Poster Session 5-2
"Acoustic Instrument Sensor Matching Using a Modal Architecture"

Mark Rau, Jonathan Abel and Julius Smith

This paper proposes a method to filter the output of instrument contact sensors to approximate the response of a well placed mi- crophone. A modal approach is proposed in which mode frequen- cies and damping ratios are fit to the frequency response of the contact sensor, and the mode gains are then determined for both the contact sensor and the microphone. The mode frequencies and damping ratios are presumed to be associated with the resonances of the instrument. Accordingly, the corresponding contact sensor and microphone mode gains will account for the instrument radia- tion. The ratios between the contact sensor and microphone gains are then used to create a parallel bank of second-order biquad fil- ters to filter the contact sensor signal to estimate the microphone signal.

Poster Session 5-3
"TU-Note Violin Sample Library -- A Database of Violin Sounds with Segmentation Ground Truth"

Henrik von Coler

The presented sample library of violin sounds is designed as a tool for the research, development and testing of sound analy- sis/synthesis algorithms. The library features single sounds which cover the entire frequency range of the instrument in four dynamic levels, two-note sequences for the study of note transitions and vi- brato, and solo pieces for performance analysis. All parts come with a hand-labeled segmentation ground truth which mark attack, release and transition/transient segments. Additional relevant in- formation on the samples’ properties is provided for single sounds and two-note sequences. Recordings took place in an anechoic chamber with a professional violinist and a recording engineer, us- ing two microphone positions. This document describes the con- tent and the recording setup in detail, alongside basic statistical properties of the data.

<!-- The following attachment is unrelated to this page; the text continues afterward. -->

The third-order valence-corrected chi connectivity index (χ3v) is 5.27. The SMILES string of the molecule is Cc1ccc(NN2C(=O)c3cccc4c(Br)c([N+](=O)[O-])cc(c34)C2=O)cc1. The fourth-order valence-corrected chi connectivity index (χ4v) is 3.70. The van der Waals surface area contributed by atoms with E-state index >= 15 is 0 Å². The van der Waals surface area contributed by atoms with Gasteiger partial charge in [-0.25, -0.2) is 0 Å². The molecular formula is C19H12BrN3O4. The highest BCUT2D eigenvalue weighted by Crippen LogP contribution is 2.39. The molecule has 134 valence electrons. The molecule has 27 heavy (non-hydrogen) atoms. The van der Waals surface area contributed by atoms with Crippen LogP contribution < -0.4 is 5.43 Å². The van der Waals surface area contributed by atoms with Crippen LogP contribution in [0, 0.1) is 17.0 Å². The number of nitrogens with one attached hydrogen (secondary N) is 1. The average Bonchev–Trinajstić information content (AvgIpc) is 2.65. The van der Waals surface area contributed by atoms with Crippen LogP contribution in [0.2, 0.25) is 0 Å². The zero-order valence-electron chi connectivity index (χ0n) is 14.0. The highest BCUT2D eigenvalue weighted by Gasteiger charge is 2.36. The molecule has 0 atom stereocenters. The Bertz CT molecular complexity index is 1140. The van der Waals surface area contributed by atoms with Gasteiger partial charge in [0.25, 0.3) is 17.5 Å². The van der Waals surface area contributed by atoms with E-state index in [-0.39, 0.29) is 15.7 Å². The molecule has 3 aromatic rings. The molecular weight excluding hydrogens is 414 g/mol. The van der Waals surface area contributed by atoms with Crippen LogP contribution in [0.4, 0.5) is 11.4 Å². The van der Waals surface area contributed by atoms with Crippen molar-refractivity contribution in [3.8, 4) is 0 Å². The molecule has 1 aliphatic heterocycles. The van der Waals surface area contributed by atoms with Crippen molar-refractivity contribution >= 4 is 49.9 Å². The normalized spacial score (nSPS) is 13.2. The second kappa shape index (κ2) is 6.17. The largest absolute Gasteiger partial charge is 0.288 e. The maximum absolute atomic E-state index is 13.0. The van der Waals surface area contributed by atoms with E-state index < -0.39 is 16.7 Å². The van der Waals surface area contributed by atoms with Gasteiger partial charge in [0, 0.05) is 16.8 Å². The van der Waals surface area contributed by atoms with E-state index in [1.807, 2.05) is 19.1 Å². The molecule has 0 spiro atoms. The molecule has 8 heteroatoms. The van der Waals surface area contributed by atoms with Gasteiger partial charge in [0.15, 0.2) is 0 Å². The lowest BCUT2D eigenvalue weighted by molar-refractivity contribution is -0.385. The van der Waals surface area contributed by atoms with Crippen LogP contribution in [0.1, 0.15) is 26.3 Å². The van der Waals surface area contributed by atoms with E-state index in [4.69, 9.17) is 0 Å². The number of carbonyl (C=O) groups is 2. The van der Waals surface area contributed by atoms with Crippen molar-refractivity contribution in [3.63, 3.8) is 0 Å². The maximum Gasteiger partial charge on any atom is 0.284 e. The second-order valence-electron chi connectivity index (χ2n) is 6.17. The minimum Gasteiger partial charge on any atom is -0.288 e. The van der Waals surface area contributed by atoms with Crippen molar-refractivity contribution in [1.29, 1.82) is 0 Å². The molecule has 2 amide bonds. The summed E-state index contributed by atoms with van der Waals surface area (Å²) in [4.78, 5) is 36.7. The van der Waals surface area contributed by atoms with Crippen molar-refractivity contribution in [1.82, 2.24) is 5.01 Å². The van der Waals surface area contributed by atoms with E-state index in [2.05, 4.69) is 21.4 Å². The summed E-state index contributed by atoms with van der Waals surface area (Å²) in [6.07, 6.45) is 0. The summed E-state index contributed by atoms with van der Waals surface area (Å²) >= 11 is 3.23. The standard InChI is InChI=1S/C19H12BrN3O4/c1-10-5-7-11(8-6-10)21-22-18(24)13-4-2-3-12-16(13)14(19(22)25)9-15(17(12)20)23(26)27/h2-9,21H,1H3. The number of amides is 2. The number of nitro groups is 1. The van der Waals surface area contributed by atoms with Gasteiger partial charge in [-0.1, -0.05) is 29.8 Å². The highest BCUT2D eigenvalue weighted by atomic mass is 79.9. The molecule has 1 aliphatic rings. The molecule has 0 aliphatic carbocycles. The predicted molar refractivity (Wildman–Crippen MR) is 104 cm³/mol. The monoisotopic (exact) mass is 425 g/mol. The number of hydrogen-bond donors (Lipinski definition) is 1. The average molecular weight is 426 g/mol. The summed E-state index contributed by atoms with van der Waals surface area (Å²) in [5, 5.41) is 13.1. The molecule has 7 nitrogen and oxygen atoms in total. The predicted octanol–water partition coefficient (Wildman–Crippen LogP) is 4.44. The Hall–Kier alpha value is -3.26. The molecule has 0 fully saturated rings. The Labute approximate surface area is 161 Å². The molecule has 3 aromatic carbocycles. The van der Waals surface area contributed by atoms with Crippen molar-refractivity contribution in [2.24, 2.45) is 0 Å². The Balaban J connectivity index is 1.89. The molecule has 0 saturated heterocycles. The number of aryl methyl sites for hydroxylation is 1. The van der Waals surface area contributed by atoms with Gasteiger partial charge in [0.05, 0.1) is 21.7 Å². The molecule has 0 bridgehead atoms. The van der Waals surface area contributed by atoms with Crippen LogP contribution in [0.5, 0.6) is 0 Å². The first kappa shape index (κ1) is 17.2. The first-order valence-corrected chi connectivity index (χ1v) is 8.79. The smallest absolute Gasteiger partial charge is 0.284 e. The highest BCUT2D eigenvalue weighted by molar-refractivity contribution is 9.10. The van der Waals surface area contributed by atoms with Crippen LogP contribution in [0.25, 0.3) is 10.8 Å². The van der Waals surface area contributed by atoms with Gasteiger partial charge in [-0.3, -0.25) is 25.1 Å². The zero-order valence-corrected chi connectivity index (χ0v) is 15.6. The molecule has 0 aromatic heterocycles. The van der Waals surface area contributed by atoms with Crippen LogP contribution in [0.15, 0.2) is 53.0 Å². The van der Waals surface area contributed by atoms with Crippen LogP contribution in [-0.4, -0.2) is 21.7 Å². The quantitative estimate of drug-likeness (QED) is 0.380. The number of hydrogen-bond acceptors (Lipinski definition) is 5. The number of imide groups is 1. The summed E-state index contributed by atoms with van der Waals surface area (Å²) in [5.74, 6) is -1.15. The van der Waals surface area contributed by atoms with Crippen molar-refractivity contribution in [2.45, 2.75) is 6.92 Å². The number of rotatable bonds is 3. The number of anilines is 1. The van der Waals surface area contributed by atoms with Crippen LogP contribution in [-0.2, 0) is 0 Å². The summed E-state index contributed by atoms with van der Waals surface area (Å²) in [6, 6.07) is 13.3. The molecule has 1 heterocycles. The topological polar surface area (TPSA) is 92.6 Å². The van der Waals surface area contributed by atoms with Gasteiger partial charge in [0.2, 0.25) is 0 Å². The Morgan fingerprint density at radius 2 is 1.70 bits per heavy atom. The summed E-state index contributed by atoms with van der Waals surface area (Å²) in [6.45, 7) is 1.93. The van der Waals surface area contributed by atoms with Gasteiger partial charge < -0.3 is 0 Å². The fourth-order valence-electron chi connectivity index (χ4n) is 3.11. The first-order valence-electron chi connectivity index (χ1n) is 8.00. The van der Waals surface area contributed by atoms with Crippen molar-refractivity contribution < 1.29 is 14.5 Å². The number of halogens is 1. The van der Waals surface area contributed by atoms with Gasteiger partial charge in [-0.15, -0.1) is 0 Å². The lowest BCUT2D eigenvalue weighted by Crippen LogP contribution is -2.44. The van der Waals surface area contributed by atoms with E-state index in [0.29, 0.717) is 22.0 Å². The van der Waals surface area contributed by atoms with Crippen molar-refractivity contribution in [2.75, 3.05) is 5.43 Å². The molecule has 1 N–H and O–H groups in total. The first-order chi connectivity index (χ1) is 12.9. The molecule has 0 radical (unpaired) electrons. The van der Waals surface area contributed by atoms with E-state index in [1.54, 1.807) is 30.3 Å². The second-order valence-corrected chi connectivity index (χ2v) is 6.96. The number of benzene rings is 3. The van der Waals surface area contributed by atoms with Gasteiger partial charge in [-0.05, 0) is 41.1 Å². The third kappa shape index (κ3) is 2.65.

Poster Session 5-4
"Parametric Multi-Channel Separation and Re-Panning of Harmonic Sources"

Martin Weiss Hansen, Jacob Møller Hjerrild, Mads Græsbøll Christensen and Jesper Kjeldskov.

In this paper, a method for separating stereophonic mixtures into their harmonic constituents is proposed. The method is based on a harmonic signal model. An observed mixture is decomposed by first estimating the panning parameters of the sources, and then estimating the fundamental frequencies and the amplitudes of the harmonic components. The number of sources and their panning parameters are estimated using an approach based on clustering of narrowband interaural level and time differences. The panning parameter distribution is modelled as a Gaussian mixture and the generalized variance is used for selecting the number of sources. The fundamental frequencies of the sources are estimated using an iterative approach. To enforce spectral smoothness when estimat- ing the fundamental frequencies, a codebook of magnitude ampli- tudes is used to limit the amount of energy assigned to each har- monic. The source models are used to form Wiener filters which are used to reconstruct the sources. The proposed method can be used for source re-panning (demonstration given), remixing, and multi-channel upmixing, e.g. for hi-fi systems with multiple loud-speakers.